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Little Lovelies

June 17th, 2014

I’m a big proponent of herbal lawns, meaning I don’t like to spray out the wild flowers that provide variety and food for pollinators. Often dandelions, creeping charlie and clover are the herbs that grow, but when you are far enough removed from spraying and chemicals. Here in Maine I have a few patches of Veronica umbras (aka creeping veronica) in the lawn. It’s quite lovely, small and with beautifully blue flowers. It’s a small plant, only growing to about 6 to 8 inches tall and will spread out a couple feet wide.
Veronica umbrasa 1
The flowers are tiny, smaller than a dime and the most lovely shades of blue and light purple.
Veronica umbrasa 2
Veronica umbrasa 3
Veronica umbrasa 4
In one area of the back lawn it has spread into the flowerbed and it’s quite lovely without the competition of the grass. I plan on taking a few starts to plant along the edges of the woods. The leaves durn reddish in the fall so they add even more color at that part of the year. This is another great reason to not add weed killer to your lawn!

What’s your favorite lawn “herb”?

GRR, Dealing With Invasive Ground Covers

November 8th, 2011

The people who built our house weren’t gardeners and tried to cut corners anywhere possible when it came to the garden. As a result, I have had to correct many problems in the garden. From the foundation borders around the house being backfilled with sand (yes, ridiculous I know) to covering the entire back yard with gravel and driving on it all the time compacting the soil. On top of all of these problems I find myself with several invasive ground covers that they planted, most likely because they wanted a “low maintenance garden”.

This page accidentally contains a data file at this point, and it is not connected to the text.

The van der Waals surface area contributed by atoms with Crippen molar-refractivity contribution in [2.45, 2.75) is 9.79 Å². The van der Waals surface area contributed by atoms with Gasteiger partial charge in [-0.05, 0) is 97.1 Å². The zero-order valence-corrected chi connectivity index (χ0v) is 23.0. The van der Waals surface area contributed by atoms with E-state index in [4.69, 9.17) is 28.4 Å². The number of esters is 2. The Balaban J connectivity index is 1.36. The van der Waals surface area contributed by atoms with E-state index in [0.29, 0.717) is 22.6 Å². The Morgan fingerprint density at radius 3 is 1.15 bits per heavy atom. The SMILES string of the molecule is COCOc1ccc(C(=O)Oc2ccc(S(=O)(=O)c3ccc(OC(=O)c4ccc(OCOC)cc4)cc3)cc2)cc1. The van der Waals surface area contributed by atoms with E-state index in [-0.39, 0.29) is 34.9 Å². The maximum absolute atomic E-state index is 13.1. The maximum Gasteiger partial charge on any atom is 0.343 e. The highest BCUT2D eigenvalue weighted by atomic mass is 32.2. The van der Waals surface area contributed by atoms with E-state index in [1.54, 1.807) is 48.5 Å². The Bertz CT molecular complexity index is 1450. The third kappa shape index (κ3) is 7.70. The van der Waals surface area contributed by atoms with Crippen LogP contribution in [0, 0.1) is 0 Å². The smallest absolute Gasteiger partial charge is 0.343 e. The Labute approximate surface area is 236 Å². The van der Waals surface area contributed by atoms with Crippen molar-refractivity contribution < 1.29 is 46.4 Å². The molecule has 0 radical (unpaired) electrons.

Since I’m an organic gardener, spraying the ground cover is not an option. I don’t even like to use organic sprays as I think they’re also hard on soil and insect life. As a result, I spent lots of time each gardening season yanking out invasive ground covers and at least trying to keep them under control while slowly eradicating them. In all I have about 700 square feet of invasive ground cover I’ve been working on eradicating.

On the back hillside, which I can see from my kitchen window, I spent a few years smothering it with tarps and leaves. I have almost eradicated the Japanese honeysuckle from that area. This past week I’ve been spending a good portion of my garden time pulling up the remaining vines. I’ll most likely have some to pull up next spring, summer, and fall. With that, it should be gone – WHEW. But then I have to move on to the front hillside which is planted in variegated vinca vine.

It’s been backbreaking work to be sure. Next spring when I see this hillside covered in hundreds of tulips, muscari, snowdrops, and other flowering bulbs I’ll be glad I spent so much time eradicating the ugly ground cover.

Have you ever had invasive species to deal with in your garden? Did you plant them or were they left by a previous gardener?

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This is a daily journal of my efforts to cultivate a more simple life, through local eating, gardening and so many other things. We used to live in a small suburban neighborhood Ohio but moved to 153 acres in Liberty, Maine in 2012.

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